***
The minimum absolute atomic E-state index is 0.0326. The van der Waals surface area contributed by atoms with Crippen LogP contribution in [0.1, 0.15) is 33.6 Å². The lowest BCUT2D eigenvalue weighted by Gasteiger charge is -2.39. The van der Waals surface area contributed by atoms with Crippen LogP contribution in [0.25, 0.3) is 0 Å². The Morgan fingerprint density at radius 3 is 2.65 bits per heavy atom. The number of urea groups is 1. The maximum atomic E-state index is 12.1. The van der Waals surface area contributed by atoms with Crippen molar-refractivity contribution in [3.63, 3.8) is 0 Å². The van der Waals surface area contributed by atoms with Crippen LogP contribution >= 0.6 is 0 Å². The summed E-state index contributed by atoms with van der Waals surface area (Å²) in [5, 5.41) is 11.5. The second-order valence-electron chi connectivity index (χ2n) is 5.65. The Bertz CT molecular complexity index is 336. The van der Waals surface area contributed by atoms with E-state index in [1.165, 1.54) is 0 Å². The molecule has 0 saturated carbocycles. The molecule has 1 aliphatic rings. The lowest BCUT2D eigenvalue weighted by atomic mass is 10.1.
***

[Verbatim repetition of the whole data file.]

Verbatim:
The minimum absolute atomic E-state index is 0.0326. The van der Waals surface area contributed by atoms with Crippen LogP contribution in [0.1, 0.15) is 33.6 Å². The lowest BCUT2D eigenvalue weighted by Gasteiger charge is -2.39. The van der Waals surface area contributed by atoms with Crippen LogP contribution in [0.25, 0.3) is 0 Å². The Morgan fingerprint density at radius 3 is 2.65 bits per heavy atom. The number of urea groups is 1. The maximum atomic E-state index is 12.1. The van der Waals surface area contributed by atoms with Crippen molar-refractivity contribution in [3.63, 3.8) is 0 Å². The van der Waals surface area contributed by atoms with Crippen LogP contribution >= 0.6 is 0 Å². The summed E-state index contributed by atoms with van der Waals surface area (Å²) in [5, 5.41) is 11.5. The second-order valence-electron chi connectivity index (χ2n) is 5.65. The Bertz CT molecular complexity index is 336. The van der Waals surface area contributed by atoms with E-state index in [1.165, 1.54) is 0 Å². The molecule has 0 saturated carbocycles. The molecule has 1 aliphatic rings. The lowest BCUT2D eigenvalue weighted by atomic mass is 10.1.